A lot of research has been done on accurate, fast, and efficient algorithms for square-root

In the past:

Or even in the recent future,

However, I do not see why the range $[0.25,0.5]$ would be preferable to $[1,2]$. Especially, from the point of guideline on using SQRT, even in pre-IEEE-754 era.

For example, see the manual IBM System/360 FORTRAN IV Library Subprograms, 1966. There, Table 12 "Performance Statistics" on page 39 gives accuracy/speed performance for various math functions in different IBM System/360 models.

While (in this table) certain math functions have varying accuracy/speed performance, DSQRT is listed as a single entry for the full range of argument values. Concluding, there are possibly no recommendations to limit the range of SQRT for IBM System/360 (btw, even for complex CSQRT).

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While there are infinitely many other platforms, I would conclude that there is not too much to read into that peculiar detail of SLATEC code.

For your purposes:

  • with IEEE-754 it should not matter for your C++ translation
  • definitely take a look at modern BLAS/LAPACK implementations that usually have Givens rotations implemented. (For example, Intel MKL rotg,lartg, larot. It's quite unlikely you actually have to implement this functionality yourself.
  • The following technical note: D. Bindel et al., "On computing Givens rotations reliably and efficiently" gives a lot of information on Givens rotations and numerical issues with them. Quite an interesting read.

The motivation for arranging the computation in this fashion was almost certainly the issue of wobbling precision when computing with the hexadecimal floating-point format of the IBM System/360. There, the mantissa is normalized such that $num = \pm 16^{e} \cdot f$, with $\frac{1}{16} \le f \lt 1$. This means that up to three leading bits of the mantissa can be zero.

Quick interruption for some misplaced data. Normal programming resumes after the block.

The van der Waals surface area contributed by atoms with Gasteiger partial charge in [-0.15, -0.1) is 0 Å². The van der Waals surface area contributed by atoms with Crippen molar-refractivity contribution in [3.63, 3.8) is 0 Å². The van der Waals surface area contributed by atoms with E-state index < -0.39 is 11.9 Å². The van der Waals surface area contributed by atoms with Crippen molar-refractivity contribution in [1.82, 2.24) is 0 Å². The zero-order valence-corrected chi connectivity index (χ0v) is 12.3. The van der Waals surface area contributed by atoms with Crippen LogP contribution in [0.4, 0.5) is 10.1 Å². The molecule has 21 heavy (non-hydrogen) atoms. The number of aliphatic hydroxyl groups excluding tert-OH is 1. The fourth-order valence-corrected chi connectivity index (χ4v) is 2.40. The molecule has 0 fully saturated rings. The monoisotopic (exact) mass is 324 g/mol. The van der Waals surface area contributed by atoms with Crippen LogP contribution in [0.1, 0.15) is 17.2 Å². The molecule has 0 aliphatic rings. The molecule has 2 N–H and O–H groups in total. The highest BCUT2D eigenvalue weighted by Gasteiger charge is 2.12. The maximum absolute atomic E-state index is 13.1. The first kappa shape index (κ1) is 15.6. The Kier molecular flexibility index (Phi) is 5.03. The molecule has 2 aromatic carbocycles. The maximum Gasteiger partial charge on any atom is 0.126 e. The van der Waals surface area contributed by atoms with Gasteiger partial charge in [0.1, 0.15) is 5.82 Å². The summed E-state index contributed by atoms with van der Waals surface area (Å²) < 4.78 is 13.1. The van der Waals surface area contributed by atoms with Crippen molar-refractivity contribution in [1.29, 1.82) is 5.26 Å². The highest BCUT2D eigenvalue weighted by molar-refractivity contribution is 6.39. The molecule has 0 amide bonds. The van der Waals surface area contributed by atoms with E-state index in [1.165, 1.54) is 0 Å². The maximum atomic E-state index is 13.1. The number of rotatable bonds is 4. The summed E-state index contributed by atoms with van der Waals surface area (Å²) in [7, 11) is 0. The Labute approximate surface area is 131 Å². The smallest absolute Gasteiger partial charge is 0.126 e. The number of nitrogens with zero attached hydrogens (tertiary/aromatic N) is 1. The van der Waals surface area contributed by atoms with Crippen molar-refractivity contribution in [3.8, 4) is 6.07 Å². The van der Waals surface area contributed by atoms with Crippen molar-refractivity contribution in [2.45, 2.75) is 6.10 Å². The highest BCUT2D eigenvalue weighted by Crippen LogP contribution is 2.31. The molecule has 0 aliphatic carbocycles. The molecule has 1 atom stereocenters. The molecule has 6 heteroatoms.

In R1UPTD, $c = \max (|v_{n}|, |v_{j}|) / \min (|v_{n}|, |v_{j}|) \le 1$, which means that $1 \le 1 + c^{2} \le 2$, and therefore $1 \le \sqrt{1 + c^{2}} \le \sqrt{2} \lt 2$. Thus $\sqrt{1 +c^{2}} = 16^{1} \cdot f$, where $\frac{1}{16} \le f \lt \frac{1}{8}$. This means the leading three bits of the square root result will be zero, resulting in a computation with reduced accuracy.

Scaling with $0.25$ halves the result of the square root, so $\sqrt{0.25 + 0.25 \cdot c^{2}} = 16^{0} \cdot f$, where $\frac{1}{2} \le f \lt 1$, meaning there are no leading zero bits in the mantissa and full accuracy is preserved.

See: W. J. Cody, "The Construction of Numerical Subroutine Libraries", SIAM Review, Vol. 16., No. 1, January 1974, pp. 36-46.

On modern platforms with binary floating-point arithmetic based on the IEEE-754 standard there is no need for this scaling, and most programming environments include a standard function hypot(x,y) that computes $\sqrt{x^{2} + y^{2}}$ with optimal accuracy and eliminating issues with overflow or underflow in intermediate computation. Some environments also offer a function rhypot(x,y) which computes $\frac{1}{\sqrt{x^{2}+y^{2}}}$ and which perfectly fits the needs of Givens rotation.